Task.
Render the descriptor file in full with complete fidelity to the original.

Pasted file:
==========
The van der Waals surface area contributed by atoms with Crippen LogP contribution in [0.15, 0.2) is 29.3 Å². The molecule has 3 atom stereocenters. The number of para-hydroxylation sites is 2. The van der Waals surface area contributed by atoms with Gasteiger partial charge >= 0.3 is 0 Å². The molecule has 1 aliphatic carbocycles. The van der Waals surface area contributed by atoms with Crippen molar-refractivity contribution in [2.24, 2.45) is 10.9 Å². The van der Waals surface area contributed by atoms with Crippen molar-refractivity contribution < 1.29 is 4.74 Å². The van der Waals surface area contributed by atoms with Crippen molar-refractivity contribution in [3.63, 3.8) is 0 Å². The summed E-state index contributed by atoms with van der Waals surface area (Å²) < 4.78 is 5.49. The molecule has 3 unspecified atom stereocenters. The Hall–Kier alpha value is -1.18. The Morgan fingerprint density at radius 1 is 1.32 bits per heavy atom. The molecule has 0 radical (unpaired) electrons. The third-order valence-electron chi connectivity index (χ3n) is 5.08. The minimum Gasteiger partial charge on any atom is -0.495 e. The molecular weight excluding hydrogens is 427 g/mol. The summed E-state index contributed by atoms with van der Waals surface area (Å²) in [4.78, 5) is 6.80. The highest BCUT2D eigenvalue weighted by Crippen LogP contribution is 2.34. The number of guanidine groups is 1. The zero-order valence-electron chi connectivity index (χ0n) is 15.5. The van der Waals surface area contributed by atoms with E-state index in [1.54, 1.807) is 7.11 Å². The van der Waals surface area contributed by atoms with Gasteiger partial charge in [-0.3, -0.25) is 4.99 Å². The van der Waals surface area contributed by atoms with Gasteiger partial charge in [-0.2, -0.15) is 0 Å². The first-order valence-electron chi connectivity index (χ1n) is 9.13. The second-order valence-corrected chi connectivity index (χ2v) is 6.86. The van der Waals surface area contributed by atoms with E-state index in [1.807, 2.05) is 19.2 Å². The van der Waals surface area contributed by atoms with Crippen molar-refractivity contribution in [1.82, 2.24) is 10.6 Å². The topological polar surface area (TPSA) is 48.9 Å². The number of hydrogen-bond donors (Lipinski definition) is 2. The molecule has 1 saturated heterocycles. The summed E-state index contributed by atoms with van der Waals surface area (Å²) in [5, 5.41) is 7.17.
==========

The van der Waals surface area contributed by atoms with Crippen LogP contribution in [0.15, 0.2) is 29.3 Å². The molecule has 3 atom stereocenters. The number of para-hydroxylation sites is 2. The van der Waals surface area contributed by atoms with Gasteiger partial charge >= 0.3 is 0 Å². The molecule has 1 aliphatic carbocycles. The van der Waals surface area contributed by atoms with Crippen molar-refractivity contribution in [2.24, 2.45) is 10.9 Å². The van der Waals surface area contributed by atoms with Crippen molar-refractivity contribution < 1.29 is 4.74 Å². The van der Waals surface area contributed by atoms with Crippen molar-refractivity contribution in [3.63, 3.8) is 0 Å². The summed E-state index contributed by atoms with van der Waals surface area (Å²) < 4.78 is 5.49. The molecule has 3 unspecified atom stereocenters. The Hall–Kier alpha value is -1.18. The Morgan fingerprint density at radius 1 is 1.32 bits per heavy atom. The molecule has 0 radical (unpaired) electrons. The third-order valence-electron chi connectivity index (χ3n) is 5.08. The minimum Gasteiger partial charge on any atom is -0.495 e. The molecular weight excluding hydrogens is 427 g/mol. The summed E-state index contributed by atoms with van der Waals surface area (Å²) in [4.78, 5) is 6.80. The highest BCUT2D eigenvalue weighted by Crippen LogP contribution is 2.34. The number of guanidine groups is 1. The zero-order valence-electron chi connectivity index (χ0n) is 15.5. The van der Waals surface area contributed by atoms with E-state index in [1.54, 1.807) is 7.11 Å². The van der Waals surface area contributed by atoms with Gasteiger partial charge in [-0.3, -0.25) is 4.99 Å². The van der Waals surface area contributed by atoms with Gasteiger partial charge in [-0.2, -0.15) is 0 Å². The first-order valence-electron chi connectivity index (χ1n) is 9.13. The second-order valence-corrected chi connectivity index (χ2v) is 6.86. The van der Waals surface area contributed by atoms with E-state index in [1.807, 2.05) is 19.2 Å². The van der Waals surface area contributed by atoms with Crippen molar-refractivity contribution in [1.82, 2.24) is 10.6 Å². The topological polar surface area (TPSA) is 48.9 Å². The number of hydrogen-bond donors (Lipinski definition) is 2. The molecule has 1 saturated heterocycles. The summed E-state index contributed by atoms with van der Waals surface area (Å²) in [5, 5.41) is 7.17.